By Rod Nordland
KABUL, Afghanistan — No peace talks with the Taliban this week: That was the short message on Sunday from the American envoy charged with starting those negotiations.
Stopping here in Kabul this weekend on his way to Qatar, where the insurgents are in the process of opening an office, the envoy, Marc Grossman, implicitly rejected reports that he planned to begin negotiations there this week. He made it clear that there was a long way to go.
Qatar still needs to talk to the Afghans about the proposed Taliban office, he said, and the United States needs to talk to Pakistan, which rebuffed Mr. Grossman’s plans to visit last week. Perhaps most telling, the Taliban still needs to clarify whether they actually intend to engage in peace talks, he said.
“The peace process is a comprehensive and large and complicated set of issues,” Mr. Grossman, the United States’ special representative for Afghanistan and Pakistan, said in a news conference here on Sunday after meeting with President Hamid Karzai of Afghanistan.
He repeatedly reassured the Afghans that any peace talks would be “Afghans talking to Afghans.”
“Only Afghans can decide the future of Afghanistan,” he said.
What is obvious, however, is that the first steps are being taken by American officials, working through the Persian Gulf state of Qatar, and President Karzai’s aides had expressed concern that they might be sidelined.
The American envoy repeatedly emphasized that the Taliban have not explicitly said that they would participate in peace talks. While they have enthusiastically and publicly endorsed opening an office in Qatar, they have yet to clarify that it would be used for peace talks rather than, as some have feared, to enhance their international prestige while they wait out the American military withdrawal in 2014.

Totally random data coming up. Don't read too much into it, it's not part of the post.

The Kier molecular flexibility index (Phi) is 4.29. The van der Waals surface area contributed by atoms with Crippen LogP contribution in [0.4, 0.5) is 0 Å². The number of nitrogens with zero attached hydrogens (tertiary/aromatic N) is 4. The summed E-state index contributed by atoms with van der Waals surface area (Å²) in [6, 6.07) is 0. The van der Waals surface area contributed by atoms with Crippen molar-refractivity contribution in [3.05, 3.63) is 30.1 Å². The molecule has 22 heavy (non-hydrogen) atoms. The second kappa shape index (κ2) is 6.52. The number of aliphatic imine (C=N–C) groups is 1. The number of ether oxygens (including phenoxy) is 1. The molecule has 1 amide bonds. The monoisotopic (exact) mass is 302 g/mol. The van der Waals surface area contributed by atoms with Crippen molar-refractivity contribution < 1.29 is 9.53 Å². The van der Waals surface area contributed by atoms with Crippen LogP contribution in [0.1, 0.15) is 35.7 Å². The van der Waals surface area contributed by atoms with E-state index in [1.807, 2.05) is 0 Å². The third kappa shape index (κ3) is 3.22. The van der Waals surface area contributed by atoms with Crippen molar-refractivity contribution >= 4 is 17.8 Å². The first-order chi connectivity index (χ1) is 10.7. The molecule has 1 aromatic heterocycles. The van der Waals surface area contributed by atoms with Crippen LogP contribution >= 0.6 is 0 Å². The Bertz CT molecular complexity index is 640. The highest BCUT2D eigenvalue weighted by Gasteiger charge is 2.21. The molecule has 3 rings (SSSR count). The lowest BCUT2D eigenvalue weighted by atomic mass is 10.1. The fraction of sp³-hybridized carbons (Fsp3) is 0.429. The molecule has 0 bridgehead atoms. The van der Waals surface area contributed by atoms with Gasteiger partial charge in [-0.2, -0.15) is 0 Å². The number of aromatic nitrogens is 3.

In addition, Mr. Grossman said, the Taliban would have to publicly renounce their links with international terrorists before talks could begin.
The Taliban also set a condition for opening an office in Qatar, saying that it would do so on the condition that the United States release Taliban prisoners from Guantánamo Bay, Cuba.
Afghan officials have long advocated such a release as part of a peace process and on Sunday endorsed that idea. Deputy Foreign Minister Jawed Ludin went a step further, saying that Afghanistan would support the idea of transferring Taliban prisoners from Guantánamo to Qatar.
Illustrating how far apart the parties are, Mr. Grossman said the United States had not made any decision about releasing prisoners.
“This is an issue in the United States of law, something on which we would want to consult our Congress,” he said. “We have not made any decisions on this.”
Mr. Ludin also said the Afghan government had invited a Qatari delegation to Kabul, Afghanistan, to discuss the Taliban office, and Mr. Grossman seconded the idea of discussions between the Qataris and the Afghans.
Afghan officials had complained that Qatar had not only never consulted with them, but had yet to open an embassy in Afghanistan.
Mr. Ludin and Mr. Grossman said that Pakistan’s participation was crucial to any peace process. Mr. Grossman sought to play down Pakistan’s refusal to meet with him during this trip, which had been billed as an effort to prepare for peace talks by talking with regional leaders. However, he said, echoing Secretary of State Hillary Rodham Clinton, “There really can’t be a comprehensive peace process unless Pakistan is part of it.”
He added, “I would be happy to meet them at any time or any place.”
Source: THE NEW YORK TIMES